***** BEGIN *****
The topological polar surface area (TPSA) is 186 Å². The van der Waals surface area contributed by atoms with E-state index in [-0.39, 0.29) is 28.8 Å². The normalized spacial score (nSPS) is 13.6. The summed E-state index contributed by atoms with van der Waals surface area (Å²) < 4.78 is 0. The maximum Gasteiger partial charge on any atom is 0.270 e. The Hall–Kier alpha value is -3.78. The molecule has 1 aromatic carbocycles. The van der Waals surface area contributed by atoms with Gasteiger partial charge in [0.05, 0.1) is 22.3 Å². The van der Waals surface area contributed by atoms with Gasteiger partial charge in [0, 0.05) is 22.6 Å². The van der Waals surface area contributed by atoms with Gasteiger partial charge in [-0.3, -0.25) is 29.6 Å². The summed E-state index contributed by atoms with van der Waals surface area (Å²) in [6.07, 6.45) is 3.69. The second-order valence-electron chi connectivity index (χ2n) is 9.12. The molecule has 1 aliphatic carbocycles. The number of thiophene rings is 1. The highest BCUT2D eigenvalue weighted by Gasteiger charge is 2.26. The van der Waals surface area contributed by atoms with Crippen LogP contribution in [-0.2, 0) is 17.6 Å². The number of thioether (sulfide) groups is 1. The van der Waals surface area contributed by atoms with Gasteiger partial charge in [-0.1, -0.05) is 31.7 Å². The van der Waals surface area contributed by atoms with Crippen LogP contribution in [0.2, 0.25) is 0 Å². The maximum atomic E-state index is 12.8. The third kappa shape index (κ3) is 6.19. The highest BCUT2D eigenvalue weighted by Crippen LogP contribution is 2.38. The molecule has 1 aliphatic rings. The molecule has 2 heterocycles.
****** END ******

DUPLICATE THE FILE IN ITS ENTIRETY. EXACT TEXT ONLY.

The topological polar surface area (TPSA) is 186 Å². The van der Waals surface area contributed by atoms with E-state index in [-0.39, 0.29) is 28.8 Å². The normalized spacial score (nSPS) is 13.6. The summed E-state index contributed by atoms with van der Waals surface area (Å²) < 4.78 is 0. The maximum Gasteiger partial charge on any atom is 0.270 e. The Hall–Kier alpha value is -3.78. The molecule has 1 aromatic carbocycles. The van der Waals surface area contributed by atoms with Gasteiger partial charge in [0.05, 0.1) is 22.3 Å². The van der Waals surface area contributed by atoms with Gasteiger partial charge in [0, 0.05) is 22.6 Å². The van der Waals surface area contributed by atoms with Gasteiger partial charge in [-0.3, -0.25) is 29.6 Å². The summed E-state index contributed by atoms with van der Waals surface area (Å²) in [6.07, 6.45) is 3.69. The second-order valence-electron chi connectivity index (χ2n) is 9.12. The molecule has 1 aliphatic carbocycles. The number of thiophene rings is 1. The highest BCUT2D eigenvalue weighted by Gasteiger charge is 2.26. The van der Waals surface area contributed by atoms with Crippen LogP contribution in [-0.2, 0) is 17.6 Å². The number of thioether (sulfide) groups is 1. The van der Waals surface area contributed by atoms with Gasteiger partial charge in [-0.1, -0.05) is 31.7 Å². The van der Waals surface area contributed by atoms with Crippen LogP contribution in [0.2, 0.25) is 0 Å². The maximum atomic E-state index is 12.8. The third kappa shape index (κ3) is 6.19. The highest BCUT2D eigenvalue weighted by Crippen LogP contribution is 2.38. The molecule has 1 aliphatic rings. The molecule has 2 heterocycles.